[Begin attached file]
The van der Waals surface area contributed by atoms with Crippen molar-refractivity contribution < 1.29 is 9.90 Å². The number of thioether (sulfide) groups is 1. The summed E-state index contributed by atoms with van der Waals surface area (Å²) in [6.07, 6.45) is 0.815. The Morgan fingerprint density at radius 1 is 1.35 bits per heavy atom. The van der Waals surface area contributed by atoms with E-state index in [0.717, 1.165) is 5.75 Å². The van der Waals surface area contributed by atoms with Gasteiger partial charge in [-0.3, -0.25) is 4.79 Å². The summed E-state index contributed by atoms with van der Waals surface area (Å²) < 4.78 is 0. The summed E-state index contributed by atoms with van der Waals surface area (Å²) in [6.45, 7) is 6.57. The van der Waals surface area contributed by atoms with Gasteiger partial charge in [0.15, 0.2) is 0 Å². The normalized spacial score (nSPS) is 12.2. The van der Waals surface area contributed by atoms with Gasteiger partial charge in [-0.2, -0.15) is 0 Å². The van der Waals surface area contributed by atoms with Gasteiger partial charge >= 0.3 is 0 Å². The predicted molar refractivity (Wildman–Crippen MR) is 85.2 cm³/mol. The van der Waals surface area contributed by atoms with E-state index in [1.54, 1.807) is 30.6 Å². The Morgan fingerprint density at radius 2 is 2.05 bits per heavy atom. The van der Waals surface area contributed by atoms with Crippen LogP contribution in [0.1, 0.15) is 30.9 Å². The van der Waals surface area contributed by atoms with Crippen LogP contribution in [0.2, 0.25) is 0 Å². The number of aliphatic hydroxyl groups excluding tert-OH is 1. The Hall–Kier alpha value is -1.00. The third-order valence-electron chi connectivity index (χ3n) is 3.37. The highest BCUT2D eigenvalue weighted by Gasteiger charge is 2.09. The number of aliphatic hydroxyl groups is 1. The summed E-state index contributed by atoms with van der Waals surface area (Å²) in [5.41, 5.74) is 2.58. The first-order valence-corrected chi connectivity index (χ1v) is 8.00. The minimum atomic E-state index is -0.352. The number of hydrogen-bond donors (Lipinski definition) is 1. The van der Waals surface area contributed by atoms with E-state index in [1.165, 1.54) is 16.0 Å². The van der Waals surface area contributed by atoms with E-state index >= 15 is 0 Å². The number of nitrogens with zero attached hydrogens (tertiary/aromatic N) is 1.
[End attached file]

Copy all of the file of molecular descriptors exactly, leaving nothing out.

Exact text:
The van der Waals surface area contributed by atoms with Crippen molar-refractivity contribution < 1.29 is 9.90 Å². The number of thioether (sulfide) groups is 1. The summed E-state index contributed by atoms with van der Waals surface area (Å²) in [6.07, 6.45) is 0.815. The Morgan fingerprint density at radius 1 is 1.35 bits per heavy atom. The van der Waals surface area contributed by atoms with E-state index in [0.717, 1.165) is 5.75 Å². The van der Waals surface area contributed by atoms with Gasteiger partial charge in [-0.3, -0.25) is 4.79 Å². The summed E-state index contributed by atoms with van der Waals surface area (Å²) < 4.78 is 0. The summed E-state index contributed by atoms with van der Waals surface area (Å²) in [6.45, 7) is 6.57. The van der Waals surface area contributed by atoms with Gasteiger partial charge in [0.15, 0.2) is 0 Å². The normalized spacial score (nSPS) is 12.2. The van der Waals surface area contributed by atoms with Gasteiger partial charge in [-0.2, -0.15) is 0 Å². The van der Waals surface area contributed by atoms with Gasteiger partial charge >= 0.3 is 0 Å². The predicted molar refractivity (Wildman–Crippen MR) is 85.2 cm³/mol. The van der Waals surface area contributed by atoms with E-state index in [1.54, 1.807) is 30.6 Å². The Morgan fingerprint density at radius 2 is 2.05 bits per heavy atom. The van der Waals surface area contributed by atoms with Crippen LogP contribution in [0.1, 0.15) is 30.9 Å². The van der Waals surface area contributed by atoms with Crippen LogP contribution in [0.2, 0.25) is 0 Å². The number of aliphatic hydroxyl groups excluding tert-OH is 1. The Hall–Kier alpha value is -1.00. The third-order valence-electron chi connectivity index (χ3n) is 3.37. The highest BCUT2D eigenvalue weighted by Gasteiger charge is 2.09. The number of aliphatic hydroxyl groups is 1. The summed E-state index contributed by atoms with van der Waals surface area (Å²) in [5.41, 5.74) is 2.58. The first-order valence-corrected chi connectivity index (χ1v) is 8.00. The minimum atomic E-state index is -0.352. The number of hydrogen-bond donors (Lipinski definition) is 1. The van der Waals surface area contributed by atoms with E-state index in [1.165, 1.54) is 16.0 Å². The van der Waals surface area contributed by atoms with E-state index >= 15 is 0 Å². The number of nitrogens with zero attached hydrogens (tertiary/aromatic N) is 1.